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ABI Research: Two Big Problems with Retail RFID Adoption
Two disconcerting conclusions regarding retailer adoption of RFID were recently found by research firm ABI Research.
Mar 16, 2005—This article was originally published by RFID Update.
March 16, 2005—Two disconcerting conclusions regarding retailer adoption of RFID were recently found by research firm ABI Research and published in the report "RFID in Retail: ABI Research Identifies a Frustrating Disconnection." The first is that RFID companies do not fully understand the business and challenges of retailing and, conversely, retailers don't fully understand RFID technology. With the exception of highly publicized initiatives by Wal-Mart, Target, and the like, this "frustrating disconnection" is hindering healthy and rapid adoption of RFID throughout the retail space.
The second conclusion has to do with retailers' solution to their RFID shortcomings: they outsource the work to technology consulting companies. Here the problem is that the big, top-name consulting companies that are usually tapped for the job are characteristically conservative with new technology. At this early stage in the game, RFID remains an early-adopter technology, and an innovative, experimental approach is preferred. Thus, the report argues that smaller, creative consulting firms are a better option, as they are more likely to offer the out-of-the-box thinking that successful RFID deployments require. Their obvious drawback is their small size; many such niche RFID outfits would be overwhelmed by the scope of reengineering a retailer's supply chain around RFID.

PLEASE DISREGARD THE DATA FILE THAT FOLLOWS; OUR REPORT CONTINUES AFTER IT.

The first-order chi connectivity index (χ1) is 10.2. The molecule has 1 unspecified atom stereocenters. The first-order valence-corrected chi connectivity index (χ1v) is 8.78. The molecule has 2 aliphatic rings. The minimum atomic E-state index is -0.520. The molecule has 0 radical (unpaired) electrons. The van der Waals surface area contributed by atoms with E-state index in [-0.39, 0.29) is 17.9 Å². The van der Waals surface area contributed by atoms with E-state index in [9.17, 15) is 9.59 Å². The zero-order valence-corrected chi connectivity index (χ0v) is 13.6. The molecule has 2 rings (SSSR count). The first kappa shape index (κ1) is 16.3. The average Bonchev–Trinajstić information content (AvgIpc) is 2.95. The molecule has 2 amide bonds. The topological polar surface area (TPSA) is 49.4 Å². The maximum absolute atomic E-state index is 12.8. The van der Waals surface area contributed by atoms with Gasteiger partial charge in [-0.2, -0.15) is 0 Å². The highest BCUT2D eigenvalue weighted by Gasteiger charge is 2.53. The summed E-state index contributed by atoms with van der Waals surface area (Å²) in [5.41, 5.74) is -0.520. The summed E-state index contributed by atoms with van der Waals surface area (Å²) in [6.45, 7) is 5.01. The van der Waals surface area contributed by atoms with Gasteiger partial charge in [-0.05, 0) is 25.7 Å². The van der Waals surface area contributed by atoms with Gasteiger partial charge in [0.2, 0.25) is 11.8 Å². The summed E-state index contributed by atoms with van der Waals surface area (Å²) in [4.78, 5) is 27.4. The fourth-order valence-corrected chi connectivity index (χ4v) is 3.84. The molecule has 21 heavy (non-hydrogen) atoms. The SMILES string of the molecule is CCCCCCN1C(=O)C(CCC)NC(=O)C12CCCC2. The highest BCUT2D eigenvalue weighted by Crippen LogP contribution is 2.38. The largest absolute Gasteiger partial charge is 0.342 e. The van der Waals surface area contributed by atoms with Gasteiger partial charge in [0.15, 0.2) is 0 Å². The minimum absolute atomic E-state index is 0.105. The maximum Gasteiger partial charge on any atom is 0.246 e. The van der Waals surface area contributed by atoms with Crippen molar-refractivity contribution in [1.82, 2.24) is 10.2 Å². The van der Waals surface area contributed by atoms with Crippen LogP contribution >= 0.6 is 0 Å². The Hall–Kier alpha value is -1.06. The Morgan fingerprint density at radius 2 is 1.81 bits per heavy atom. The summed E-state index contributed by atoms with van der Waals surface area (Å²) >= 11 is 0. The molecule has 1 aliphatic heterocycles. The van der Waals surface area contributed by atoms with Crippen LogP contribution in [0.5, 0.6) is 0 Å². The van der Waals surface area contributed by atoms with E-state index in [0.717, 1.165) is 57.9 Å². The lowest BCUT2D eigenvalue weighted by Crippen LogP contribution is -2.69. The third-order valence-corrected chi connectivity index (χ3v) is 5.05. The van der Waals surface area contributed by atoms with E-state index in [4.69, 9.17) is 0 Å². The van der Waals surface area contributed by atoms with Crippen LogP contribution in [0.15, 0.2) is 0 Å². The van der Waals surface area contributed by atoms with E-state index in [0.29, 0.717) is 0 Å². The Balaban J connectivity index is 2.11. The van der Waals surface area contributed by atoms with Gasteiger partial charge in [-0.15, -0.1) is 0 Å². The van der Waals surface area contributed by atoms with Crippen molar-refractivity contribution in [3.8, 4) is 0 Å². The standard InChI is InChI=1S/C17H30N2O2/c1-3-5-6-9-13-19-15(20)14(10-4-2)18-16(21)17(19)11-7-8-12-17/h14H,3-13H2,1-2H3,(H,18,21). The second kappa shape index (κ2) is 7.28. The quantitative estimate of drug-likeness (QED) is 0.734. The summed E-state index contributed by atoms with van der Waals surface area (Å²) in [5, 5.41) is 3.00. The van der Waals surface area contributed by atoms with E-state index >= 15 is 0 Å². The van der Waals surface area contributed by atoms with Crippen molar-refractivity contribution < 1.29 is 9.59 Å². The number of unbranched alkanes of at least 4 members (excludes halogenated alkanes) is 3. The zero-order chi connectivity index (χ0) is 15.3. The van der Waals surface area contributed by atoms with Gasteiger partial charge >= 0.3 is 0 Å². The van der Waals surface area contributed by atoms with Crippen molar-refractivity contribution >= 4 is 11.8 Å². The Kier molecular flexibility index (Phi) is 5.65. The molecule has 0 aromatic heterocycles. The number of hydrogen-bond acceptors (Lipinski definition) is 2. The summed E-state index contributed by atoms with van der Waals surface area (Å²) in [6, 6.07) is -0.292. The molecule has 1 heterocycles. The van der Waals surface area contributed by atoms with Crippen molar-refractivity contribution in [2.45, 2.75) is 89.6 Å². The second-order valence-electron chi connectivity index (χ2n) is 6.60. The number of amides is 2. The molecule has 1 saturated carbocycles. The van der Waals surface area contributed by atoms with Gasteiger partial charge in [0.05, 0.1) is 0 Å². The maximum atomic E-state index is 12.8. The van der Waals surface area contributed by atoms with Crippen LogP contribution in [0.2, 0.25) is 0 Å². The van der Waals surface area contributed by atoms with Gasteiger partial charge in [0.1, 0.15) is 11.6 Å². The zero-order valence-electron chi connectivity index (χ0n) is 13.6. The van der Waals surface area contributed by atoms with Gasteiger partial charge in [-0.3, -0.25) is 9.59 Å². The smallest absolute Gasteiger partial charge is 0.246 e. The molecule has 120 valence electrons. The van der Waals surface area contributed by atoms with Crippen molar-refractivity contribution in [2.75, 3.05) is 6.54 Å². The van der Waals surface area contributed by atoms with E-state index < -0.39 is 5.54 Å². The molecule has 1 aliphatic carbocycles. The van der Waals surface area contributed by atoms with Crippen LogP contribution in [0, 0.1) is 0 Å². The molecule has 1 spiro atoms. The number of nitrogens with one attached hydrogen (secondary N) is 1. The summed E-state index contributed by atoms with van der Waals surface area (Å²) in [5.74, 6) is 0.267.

ABI's finding are all the more disconcerting given that it has been more than six months since the very same research company observed that the big consulting houses were moving aggressively into RFID, aiming to build expertise and capture supply chain business. The implication is that either these consulting giants have pulled back somewhat and decided to wait for the technology to mature further, or they have indeed moved ahead with their plans but are meeting the needs of retailers inadequately. Neither possibility bodes well for retail adoption of RFID.
The report's press release
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